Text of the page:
Piotr Stalmaszcyk noted the same thing that I had, that is “most of the loanwords remain firmly associated with the land of their origin, its terrain and the life of its people” (80). The latter point refers to agriculture, at least as I see it. The most frequently used loanword, pet, was used in agriculture, mostly with sheep. Scotland and Ireland are well known for their sheep filled countryside. Ireland especially produces a lot of wool based products. The other two borrowed terms are landscape features. I have heard bog before but never strath that is used to talk about a river bed. Ireland and Scotland both have beautiful landscapes and although these two terms don’t describe some of the most common features, like cliffs, they’re both features that can be pictured in these countries. I think that there are a lot of loanwords from Gaelic that describe landscape features because there seem to be lots of landscape features in Ireland or Scotland that don’t appear in England. I suspect that most of these words are ones that English didn’t have a name for so when they saw them in other places, perhaps in travelling to Ireland or Scotland, they took the name they heard these features referred to as by the people that lived there. If you ever go to Ireland or Scotland, I would suggest looking up some of these words to see if people think you’re crazy or not. Just for fun!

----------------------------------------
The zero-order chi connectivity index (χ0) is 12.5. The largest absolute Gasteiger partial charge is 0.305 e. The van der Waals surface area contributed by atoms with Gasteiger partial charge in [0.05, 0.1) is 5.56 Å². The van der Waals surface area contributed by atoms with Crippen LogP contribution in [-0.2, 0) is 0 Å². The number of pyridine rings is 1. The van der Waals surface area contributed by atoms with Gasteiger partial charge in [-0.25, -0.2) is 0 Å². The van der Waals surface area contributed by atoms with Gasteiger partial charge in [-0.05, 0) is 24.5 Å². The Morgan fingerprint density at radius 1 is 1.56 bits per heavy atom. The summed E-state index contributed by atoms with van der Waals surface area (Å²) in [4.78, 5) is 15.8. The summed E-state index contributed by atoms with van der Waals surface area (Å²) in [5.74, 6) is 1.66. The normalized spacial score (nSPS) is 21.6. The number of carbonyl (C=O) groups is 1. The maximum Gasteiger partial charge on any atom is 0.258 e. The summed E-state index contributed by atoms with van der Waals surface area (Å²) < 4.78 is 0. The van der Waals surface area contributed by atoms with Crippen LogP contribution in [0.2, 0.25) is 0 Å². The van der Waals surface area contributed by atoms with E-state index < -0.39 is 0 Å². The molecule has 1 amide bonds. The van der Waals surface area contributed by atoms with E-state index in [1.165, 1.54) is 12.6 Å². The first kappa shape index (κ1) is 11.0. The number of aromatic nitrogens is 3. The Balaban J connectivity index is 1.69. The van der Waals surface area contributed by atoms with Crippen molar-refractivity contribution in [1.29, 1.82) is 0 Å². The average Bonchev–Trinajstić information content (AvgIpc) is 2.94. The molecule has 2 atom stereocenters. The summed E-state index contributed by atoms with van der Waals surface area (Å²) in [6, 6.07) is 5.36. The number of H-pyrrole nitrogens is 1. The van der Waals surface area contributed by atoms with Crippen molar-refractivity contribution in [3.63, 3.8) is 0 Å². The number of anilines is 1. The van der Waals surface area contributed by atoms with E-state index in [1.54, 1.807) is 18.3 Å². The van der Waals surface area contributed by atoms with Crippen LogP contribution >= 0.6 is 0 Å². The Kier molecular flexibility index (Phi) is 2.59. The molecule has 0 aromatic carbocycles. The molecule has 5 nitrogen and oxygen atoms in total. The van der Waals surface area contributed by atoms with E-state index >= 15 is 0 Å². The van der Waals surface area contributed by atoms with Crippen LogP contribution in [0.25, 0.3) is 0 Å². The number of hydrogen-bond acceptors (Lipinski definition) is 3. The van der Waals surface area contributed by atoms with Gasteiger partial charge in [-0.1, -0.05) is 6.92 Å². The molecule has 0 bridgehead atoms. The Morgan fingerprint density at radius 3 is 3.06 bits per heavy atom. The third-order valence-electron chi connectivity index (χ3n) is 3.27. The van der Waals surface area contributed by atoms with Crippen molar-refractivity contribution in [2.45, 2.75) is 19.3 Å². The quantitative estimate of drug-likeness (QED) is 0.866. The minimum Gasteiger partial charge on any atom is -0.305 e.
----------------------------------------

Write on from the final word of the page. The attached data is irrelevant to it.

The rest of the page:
Works Cited

[OED.] Oxford English Dictionary Online. Oxford University Press, 2019. Accessed 5 February 2019.

Stalmaszczyk, Piotr. “Celtic elements in English vocabulary – a critical reassessment.” Studia Anglica Posnaniensia XXXII. 1997.